Now see that noble and most sovereign reason,
Like sweet bells jangled, out of tune and harsh; (27)
Foul devil, for God’s sake, hence, and trouble us not;
For thou hast made the happy earth thy hell; (28)
Take hence this jack, and whip him. (29)
Thou basest thing, avoid! hence, from my sight!
If after this command thou fraught the court
With thy unworthiness, thou diest: away!
Thou’rt poison to my blood. (30)

Shakespeare:
All my merry jigs are quite forgot,
All my lady’s love is lost, God wot:
Where her faith was firmly fix’d in love,
There a nay is placed without remove. (31)

The rest is silence. (32)

—————————————————————————-

All words Shakespeare’s own, assembled by David Windrim.

Original Quotations:
(1) Menenius Agrippa, Coriolanus
(2) Thomas Horner, Henry VI Part 3
(3) Queen Margaret, Henry VI Part 3
(4) Lafeu, All’s Well That Ends Well
(5) Robert Shallow, Henry IV Part 2
(6) Domitius Enobarus, Antony and Cleopatra
(7) Helena, All’s Well That Ends Well
(8) Balthasar, Much Ado About Nothing
(9) Sir William Lucy, Henry VI, Part 1
(10) Luciana, The Comedy of Errors
(11) Venus and Adonis
(12) Duke of Clarence, Richard III
(13) Iago, Othello
(14) First Gentleman, Henry VIII
(15) Iago, Othello
(16) Richard III, Richard III
(17) Antonio, The Merchant Of Venice
(18) Cardinal Wolsey, Henry VIII
(19) Troilus, Troilus and Cressida
(20) Edmund, King Lear
(21) Henry IV, Henry IV Part 2
(22) Brutus, Julius Caesar
(23) Iago, Othello
(24) Helena, A Midsummer Night’s Dream
(25) Aaron, Titus Andronicus
(26) The Rape of Lucrece
(27) Ophelia, Hamlet
(28) Lady Anne, Richard III
(29) Antony, Antony and Cleopatra.
(30) Cymbeline, Cymbeline
(31) The Passionate Pilgrim

(32) Hamlet, Hamlet

What if Shakespeare… ran a HALLOWEEN SHOP?


Something wicked this way comes…

Shakes-store

“Come hither, come, come, come!” [1] “Be truly welcome hither” [2]. “Come, go in: / I’ll show thee some attires” [3]. “What is it you will see?” [4] “Be what thou wilt” [5]. “A Persian Prince” [6] “say you sir?” [7] “I like that well” [8].

“This new and gorgeous garment” [9] “fits the purpose passing well” [10]. “Quick, quick! we’ll come dress you straight: put / On the gown the while” [11].  “I do not like the fashion of your garments. / You’ll say they are Persian attire; but / Let them be chang’d” [12].

“Wouldst thou be” [13] “a gallant knight” [14], “attired like a warrior?” [15] “I’ll give thee, friend, / An armour all of gold” [16]. “It well befits you” [17]. “How like you this?” [18] “Pray you, look not sad” [19], “thou shalt have my best gown” [20].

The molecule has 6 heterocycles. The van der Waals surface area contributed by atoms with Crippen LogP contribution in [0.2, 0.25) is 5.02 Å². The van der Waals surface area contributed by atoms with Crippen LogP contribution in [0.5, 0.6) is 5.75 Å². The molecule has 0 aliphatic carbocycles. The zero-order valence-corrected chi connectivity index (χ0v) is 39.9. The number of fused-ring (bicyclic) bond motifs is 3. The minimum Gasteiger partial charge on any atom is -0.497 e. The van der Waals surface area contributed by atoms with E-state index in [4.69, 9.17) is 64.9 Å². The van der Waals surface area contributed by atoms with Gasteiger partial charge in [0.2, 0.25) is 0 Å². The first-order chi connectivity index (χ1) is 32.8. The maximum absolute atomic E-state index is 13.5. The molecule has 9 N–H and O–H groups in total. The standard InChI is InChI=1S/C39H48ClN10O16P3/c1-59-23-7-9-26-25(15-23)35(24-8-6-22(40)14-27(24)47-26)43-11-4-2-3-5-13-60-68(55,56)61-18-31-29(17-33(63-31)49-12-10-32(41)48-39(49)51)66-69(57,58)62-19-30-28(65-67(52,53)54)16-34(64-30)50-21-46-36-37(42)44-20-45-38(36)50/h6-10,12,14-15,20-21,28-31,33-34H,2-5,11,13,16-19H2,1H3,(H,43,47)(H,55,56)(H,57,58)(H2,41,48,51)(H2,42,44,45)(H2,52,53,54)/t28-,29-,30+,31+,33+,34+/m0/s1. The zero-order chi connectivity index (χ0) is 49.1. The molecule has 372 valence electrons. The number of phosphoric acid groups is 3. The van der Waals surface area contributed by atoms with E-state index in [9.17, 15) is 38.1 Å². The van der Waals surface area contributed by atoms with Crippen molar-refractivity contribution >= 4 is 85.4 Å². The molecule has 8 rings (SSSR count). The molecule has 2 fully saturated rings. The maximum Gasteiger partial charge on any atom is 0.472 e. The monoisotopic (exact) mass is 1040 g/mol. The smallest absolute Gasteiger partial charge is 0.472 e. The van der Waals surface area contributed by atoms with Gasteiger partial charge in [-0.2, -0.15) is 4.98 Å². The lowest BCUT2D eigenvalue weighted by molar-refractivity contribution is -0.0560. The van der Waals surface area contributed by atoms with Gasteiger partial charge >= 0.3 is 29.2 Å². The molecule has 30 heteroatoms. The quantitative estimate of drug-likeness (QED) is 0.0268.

(to attendant) “Come hither, sirrah” [21], “go fetch / My best attires” [22].

“Well, what would you say” [23] “the queen of all the fairies, / Finely attired in a robe of white” [24]. “I pray you, bear with me” [25]. “Fully satisfied” [26] “will I see thee by and by” [27].

(Aside) “Alack, alack, alack!” [28] “What should I do with him?” [29]

(to attendant) “Sirrah, a word with you” [30]. “Let’s go dress him / Like the witch of Brentford” [31].

“Good sir, draw near to me” [32]. “Behold and see” [33] “a wretched creature” [34], “spotted, detested and abominable” [35]. “So wither’d and so wild in their attire / That look not like the inhabitants o’ the earth” [36]. “What say you?” [37] “Is this the guise?” [38]

“Ay, those attires are best” [39]. “I shall give thee” [40] “a bloody mask” [41] “with great ragg’d horns” [42]. “Pray you, come near” [43], “I’ll tell you true” [44], “I am afraid, sir” [45], “to look upon the hideous” [46], “monstrous form” [47] “I see before me” [48].  “I pray thee, mark me” [49] – “with you in this garb” [50] “thou art assured” [51] “to fright the world” [52]. “And yet, I know thou wilt” [53] “win the prize” [54], “for thou look’st” [55] “second to none” [56].

Shakespeare re-arranged by Linda Nicoll

1. Anthony and Cleopatra [V. ii. 3441]
2. As You Like It [II. vii. 1096]
3. Much Ado About Nothing [III. i. 1179-80]
4. Hamlet [V. ii. 4027]
5. Henry VI. P I [V. iii. 2503]
6. The Merchant of Venice [II. i. 540
7. Cymbeline [IV. ii. 2794]
8. Pericles [II. v. 32]
9. Henry IV. P II [V. ii. 3292]
10. Titus Andronicus [II. iii. 819]
11. Merry Wives of Windsor [IV. ii. 2040-41]
12. King Lear [III. vi. 80-82]
13. Anthony and Cleopatra [IV. xiv. 3067]
14. Henry IV. P I [V. iii. 2901]
15. Cymbeline [V. iv. 3168]
16. Anthony and Cleopatra [IV. viii. 2816-17]
17. Henry IV. P II [III. ii. 1934]
18. As You Like It [III. ii. 1133]
19. Anthony and Cleopatra [III. ii. 2128]
20. Pericles [II. i. 741]
21. Measure for Measure [IV. ii. 1886]
22. Anthony and Cleopatra [V. ii. 3673-74]
23. All’s Well That End Well [II. v. 1348]
24. Merry Wives of Windsor [IV. iv. 2269-70]
25. As You Like It [II. iv. 729-30]
26. Henry VIII [II. iv. 1518]
27. Henry IV. P I [V. iv. 3073]
28. A Midsummer Night’s Dream [V. i. 2015]
29. Much Ado About Nothing [II. i. 426]
30. Macbeth [III. i. 1051]
31. Merry Wives of Windsor [IV. ii. 2055-56]
32. Comedy of Errors [V. i. 1436]
33. Anthony and Cleopatra [I. i. 16]
34. Julius Caesar [I. ii. 207]
35. Titus Andronicus [II. iii. 810]
36. Macbeth [I. iii. 140-41]
37. Pericles [II. i. 595]
38. Henry VI. P II [I. iii. 433]
39. Romeo and Juliet [IV. iii. 2549]
40. Anthony and Cleopatra [IV. xii. 2940]
41. Henry IV. P I [III. ii. 1960]
42. Merry Wives of Windsor [IV. iv. 2226]
43. Merry Wives of Windsor [III. iii. 1524]
44. Timon of Athens [I. ii. 582]
45. Taming of the Shrew [V. ii. 2589]
46. Henry IV. P II [II. iii. 1189]